* STOXX 600 down 0.4 pct, stays close to 15-month peak
* Deutsche Bank leads banks lower on rights issue plans
* French carmaker PSA climbs after deal to buy GM’s Opel
* Standard Life, Aberdeen rally after setting tie-up terms
* Miners lead sectoral fallers as metal prices slip (Adds details, updates prices)
By Danilo Masoni
MILAN, March 6 (Reuters) - European shares pulled back on Monday with banking stocks led lower by a slump in Deutsche Bank shares after the German heavyweight lender unveiled an 8 billion-euro cash call as part of a major reorganisation.
Losses, however, were limited by fresh deal-making activity in the auto and asset management sectors, which helped the STOXX 600 fall just 0.4 percent and stay half a percentage point below the 15-month peak hit last week.
Deutsche Bank fell 6 percent, making the stock the biggest drag to the pan-European index and pulling the European banking index down 0.8 percent.
Deutsche Bank, which also announced an overhaul of its business structure and plans to list its asset management arm to help raise extra cash, will start the rights issue in two weeks.
In spite of Monday’s losses, shares in the German lender are up more than 4 percent this year, having outperformed the recent global bank rally after settling in December a major legal case with the U.S. over the sale of toxic mortgage securities.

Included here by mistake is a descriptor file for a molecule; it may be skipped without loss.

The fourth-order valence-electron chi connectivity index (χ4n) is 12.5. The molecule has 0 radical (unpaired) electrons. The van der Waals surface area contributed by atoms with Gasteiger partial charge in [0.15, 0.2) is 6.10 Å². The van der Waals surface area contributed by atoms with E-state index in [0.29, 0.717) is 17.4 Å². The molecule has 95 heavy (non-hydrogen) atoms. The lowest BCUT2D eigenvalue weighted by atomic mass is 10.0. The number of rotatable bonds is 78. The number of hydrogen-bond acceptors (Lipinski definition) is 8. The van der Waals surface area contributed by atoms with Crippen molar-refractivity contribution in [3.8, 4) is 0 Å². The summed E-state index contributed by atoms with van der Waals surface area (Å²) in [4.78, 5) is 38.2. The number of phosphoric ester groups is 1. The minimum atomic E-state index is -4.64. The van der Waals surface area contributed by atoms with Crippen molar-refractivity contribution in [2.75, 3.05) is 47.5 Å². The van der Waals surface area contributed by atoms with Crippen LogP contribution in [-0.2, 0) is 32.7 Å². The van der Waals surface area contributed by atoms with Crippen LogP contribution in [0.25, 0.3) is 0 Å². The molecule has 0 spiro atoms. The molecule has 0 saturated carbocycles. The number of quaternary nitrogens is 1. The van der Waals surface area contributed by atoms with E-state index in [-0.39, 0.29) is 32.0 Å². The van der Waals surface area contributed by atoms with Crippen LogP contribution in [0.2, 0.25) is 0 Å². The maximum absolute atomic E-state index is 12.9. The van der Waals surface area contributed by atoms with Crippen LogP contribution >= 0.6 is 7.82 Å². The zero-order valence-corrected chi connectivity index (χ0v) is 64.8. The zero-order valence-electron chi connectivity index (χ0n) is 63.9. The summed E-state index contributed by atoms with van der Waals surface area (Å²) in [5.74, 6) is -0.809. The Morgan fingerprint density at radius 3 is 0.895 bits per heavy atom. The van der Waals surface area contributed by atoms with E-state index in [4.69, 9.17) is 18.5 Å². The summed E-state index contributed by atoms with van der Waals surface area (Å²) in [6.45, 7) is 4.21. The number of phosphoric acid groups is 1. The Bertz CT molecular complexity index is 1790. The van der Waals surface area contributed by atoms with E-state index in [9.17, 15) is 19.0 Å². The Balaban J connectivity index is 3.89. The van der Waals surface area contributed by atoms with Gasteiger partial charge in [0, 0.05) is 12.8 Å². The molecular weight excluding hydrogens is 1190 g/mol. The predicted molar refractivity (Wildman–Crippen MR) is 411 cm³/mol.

JPMorgan hailed the new strategic direction taken by the bank as steps “in the right direction” but kept its neutral rating on the stock, saying more details on the financial impact of the planned measures were needed.
PSA Group rose more than 2 percent after the French carmaker agreed to buy Opel from General Motors in a 2.2 billion-euro deal that is expected to generate cost savings of 1.7 billion euros.
The deal will create a regional giant to challenge market leader Volkswagen, which fell 0.2 percent, while Fiat Chrysler, which was recently supported by fresh talk it may join the sector’s consolidation, added 0.6 percent.
Merger activity also buoyed asset managers after Aberdeen and Standard Life set terms of their planned 11 billion pounds all-share tie-up that could pressure rivals to follow suit as industry margins sag.
Aberdeen and Standard Life rose 4.7 and 5.8 percent respectively.
“We see a strong industrial logic for the merger in terms of scale, capabilities and cost savings,” said Ben Cohen, analyst at Canaccord Genuity.
“There must also be a reasonable likelihood of a counter-bid, for one or both of the parties, given accelerating consolidation in the industry”.
Europe’s Basic Resources index was a weak spot, down 0.9 percent, with big miners like Rio Tinto, Glencore and BHP Billiton all falling around 1 percent, tracking a decline in metal prices.
Among outstanding movers was Ultra Electronics, which rose as much as 10 percent to a record high after the British defence contractor reported its biggest sales growth in six years.
On the downside, Dormakaba fell 3 percent after Kepler downgraded the Swiss security group to hold. (Editing by Ed Osmond)